The first track on the new album is A Country Dance, a liltingly evocative nocturnal tale. “Follow me and my bottle of wine and we’ll dance near the stars,” Sternberg entreats, ” I’ll tell you my various schemes.” He Dreams is a sad, stripped-down take on the kind of honkytonk waltz Patsy Cline would do, set to a Mr. Bojangles-y tune. Likewise, Sternberg’s blithe vocals mask the wry sarcasm of the front porch folk number The Love I Give.

It Happens to Be a Boy looks at the same equation with a lot more optimism and good cheer. I Will Be With You has a misty, bittersweetly nocturnal vintage C&W angst – it’s sort of a mashup of the Davis Sisters and Roy Orbison, a feel that recurs toward the end of the album in a brooding breakup waltz simply titled The Song. Although Sternberg is clearly addressing herself on the charmingly antique title track, it’s a lullaby for pretty much anybody, even a toddler. Then she picks up the pace with the most bustling number here, I’ve Got Me, a wry look at the perils of self-absorption: “Between self-hatred and self-awareness is a very fine line…why is it so hard to be kind and gentle to myself?” she muses.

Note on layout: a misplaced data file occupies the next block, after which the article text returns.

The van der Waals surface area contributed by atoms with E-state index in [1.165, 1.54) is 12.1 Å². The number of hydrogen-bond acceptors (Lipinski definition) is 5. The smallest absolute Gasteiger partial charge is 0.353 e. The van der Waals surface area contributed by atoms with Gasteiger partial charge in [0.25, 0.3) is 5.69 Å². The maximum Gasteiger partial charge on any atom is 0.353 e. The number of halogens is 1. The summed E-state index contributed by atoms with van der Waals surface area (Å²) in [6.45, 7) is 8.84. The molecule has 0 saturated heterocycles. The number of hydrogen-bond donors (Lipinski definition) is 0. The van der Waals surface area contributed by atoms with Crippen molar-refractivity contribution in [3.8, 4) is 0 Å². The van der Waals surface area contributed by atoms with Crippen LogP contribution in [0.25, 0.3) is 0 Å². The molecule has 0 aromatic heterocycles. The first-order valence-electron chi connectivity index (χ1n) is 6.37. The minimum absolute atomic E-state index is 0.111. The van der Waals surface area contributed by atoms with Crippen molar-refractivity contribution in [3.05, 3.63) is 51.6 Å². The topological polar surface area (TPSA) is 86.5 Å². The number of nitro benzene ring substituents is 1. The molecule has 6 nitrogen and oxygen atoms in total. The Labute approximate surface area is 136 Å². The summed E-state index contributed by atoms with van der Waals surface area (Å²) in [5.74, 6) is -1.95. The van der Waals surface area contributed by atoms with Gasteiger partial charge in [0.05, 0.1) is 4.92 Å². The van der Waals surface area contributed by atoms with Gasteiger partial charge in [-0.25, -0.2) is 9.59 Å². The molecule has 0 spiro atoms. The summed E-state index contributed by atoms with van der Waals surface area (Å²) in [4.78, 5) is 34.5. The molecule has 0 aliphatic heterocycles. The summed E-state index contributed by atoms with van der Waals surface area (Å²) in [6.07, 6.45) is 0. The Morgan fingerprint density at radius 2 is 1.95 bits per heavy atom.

Without You brings to mind Bessie Smith’s After You’ve Gone; like a lot of the songs here, it benefits from some absolutely marvelous natural reverb in the space where it was recorded. The final track, I’ll Make You Mine is hardly as cheerful as the title suggests, one of many places on this album where the subtext runs deep. These songs may be just guitar and vocals, but Sternberg packs a lot into them.